Short stories that find horror in the familiar

December 09, 1990|By Wiley A. Hall 3rd dTC | Wiley A. Hall 3rd dTC,Mr. Hall is a columnist for The Evening Sun.


Edited by Thomas F. Monteleone.


334 pages. $3.95 (paperback).

The typical horror story features the same, tired monsters: zombies and devils, werewolves and ghouls. Even vampires, for crying out loud.

But Thomas F. Monteleone, editor of "Borderlands", a newly published anthology of horror and dark fantasy short stories, knows what really terrifies us.

Everyday life scares us.

Past masters of the genre such as Rod Serling and Alfred Hitchcock found stories that took the frightening aspects of life as we know it and bent it, just a little. "Borderlands" bends the familiar yet again.

It is "The Twilight Zone" with a twist.

"I made it clear I didn't want stories which employed any of the traditional symbols and images of the genre," writes Mr. Monteleone, a resident of Pikesville, in an introduction to the volume. "I wanted writers to expand the envelope, to look beyond the usual metaphors. . . . Some fresh meat, so to speak."

And so, the first story in the collection, "The Calling," by David B. Silva, features a young man who has moved back home to care for his dying mother.

The monster in this story is cancer: the slow, excruciating mental and physical deterioration of a loved one, the damnable lack of

affordable medical care for the ter

minally ill, the future that any of us might face and all of us dread.

This is a suffocating, claustrophobic story that traps us in the tiny home with the young man and his dying mother. We are there as he helps her to the bathroom, as he changes her !B bedclothes. We are there every time he enters her bedroom and chokes on the atmosphere thick and foul with death.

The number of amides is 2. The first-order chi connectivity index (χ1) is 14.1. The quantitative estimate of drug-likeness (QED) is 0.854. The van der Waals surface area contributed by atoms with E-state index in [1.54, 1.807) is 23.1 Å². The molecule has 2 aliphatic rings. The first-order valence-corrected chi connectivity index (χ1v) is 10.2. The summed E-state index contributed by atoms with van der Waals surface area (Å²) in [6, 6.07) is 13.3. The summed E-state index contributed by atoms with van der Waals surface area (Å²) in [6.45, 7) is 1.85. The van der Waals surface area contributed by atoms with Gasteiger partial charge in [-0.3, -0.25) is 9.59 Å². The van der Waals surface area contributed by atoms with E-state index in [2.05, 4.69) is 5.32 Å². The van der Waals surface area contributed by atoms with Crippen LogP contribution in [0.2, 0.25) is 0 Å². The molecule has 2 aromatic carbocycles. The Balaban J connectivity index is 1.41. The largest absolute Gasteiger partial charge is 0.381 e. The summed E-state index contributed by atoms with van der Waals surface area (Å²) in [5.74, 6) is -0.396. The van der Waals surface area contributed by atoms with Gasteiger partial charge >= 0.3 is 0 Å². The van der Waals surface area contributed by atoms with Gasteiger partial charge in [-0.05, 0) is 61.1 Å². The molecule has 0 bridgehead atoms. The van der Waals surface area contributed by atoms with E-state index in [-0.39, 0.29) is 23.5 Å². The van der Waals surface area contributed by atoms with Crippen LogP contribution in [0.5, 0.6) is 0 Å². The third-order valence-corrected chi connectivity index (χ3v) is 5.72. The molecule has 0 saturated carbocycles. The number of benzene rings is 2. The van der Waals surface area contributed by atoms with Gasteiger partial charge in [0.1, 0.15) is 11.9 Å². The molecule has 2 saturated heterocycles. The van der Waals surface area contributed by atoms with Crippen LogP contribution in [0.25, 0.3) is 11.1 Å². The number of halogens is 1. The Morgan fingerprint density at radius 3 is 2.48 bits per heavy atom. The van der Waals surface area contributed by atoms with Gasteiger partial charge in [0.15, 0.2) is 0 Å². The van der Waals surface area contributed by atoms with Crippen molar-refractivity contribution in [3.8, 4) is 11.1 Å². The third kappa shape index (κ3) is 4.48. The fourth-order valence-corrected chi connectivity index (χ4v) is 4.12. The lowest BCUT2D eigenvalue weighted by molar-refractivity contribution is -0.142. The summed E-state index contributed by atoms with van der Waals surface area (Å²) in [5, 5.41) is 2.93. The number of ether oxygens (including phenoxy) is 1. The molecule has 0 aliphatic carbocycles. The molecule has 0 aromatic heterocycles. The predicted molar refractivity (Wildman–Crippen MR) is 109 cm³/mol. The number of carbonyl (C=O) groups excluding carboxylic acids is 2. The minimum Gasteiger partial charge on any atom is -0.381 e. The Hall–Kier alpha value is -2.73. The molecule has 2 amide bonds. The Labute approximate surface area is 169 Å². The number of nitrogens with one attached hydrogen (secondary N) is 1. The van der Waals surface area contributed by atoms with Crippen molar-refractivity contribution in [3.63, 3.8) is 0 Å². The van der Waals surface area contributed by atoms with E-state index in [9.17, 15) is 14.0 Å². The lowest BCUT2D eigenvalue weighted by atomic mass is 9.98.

"God," he thinks, hating himself for thinking this way, "God, I hate this."

"The Calling" is not the kind of story one reads lightly. The same is true of most of the stories in "Borderlands."

Nancy Holder's "Glass Eyes" features an artist who has just been told she is going blind. Sick with grief, delirious with anger, bitterness, self-pity and despair, she rushes from the doctor's office and runs until she finds herself in a strange and dangerous part of town.

Jeffrey Osier's "Oh, What a Swell Guy Am I" appears to be about a madman.

the other hand, it is hard to tell for sure because Mr. Osier locks us into the madman's head and never lets us out again. It is a slimy experience.

There are stories in this collection about drug abuse, mass murder, unemployment and divorce. Not all stories work -- which, of course, is always a danger when you are being tricky and weird with the familiar.

In several, such as John DeChancie's "The Grass of Rememberance," about a factory worker who has just been laid off, the story opens with such intensity that the payoff at the end, the twist to the twist, is a disappointment.

But for those who have the stomach for it, who find that they aren't sufficiently chilled by the morning news, "Borderlands" is an excellent collection.

A hardcover collector's edition of "Borderlands" was published last summer by Maclay and Associates, of Baltimore, and is available at local bookstores or by mail order from the publisher. Mr. Monteleone is working on "Borderlands Volume 2," and expects to publish it through his own publishing company by next spring.

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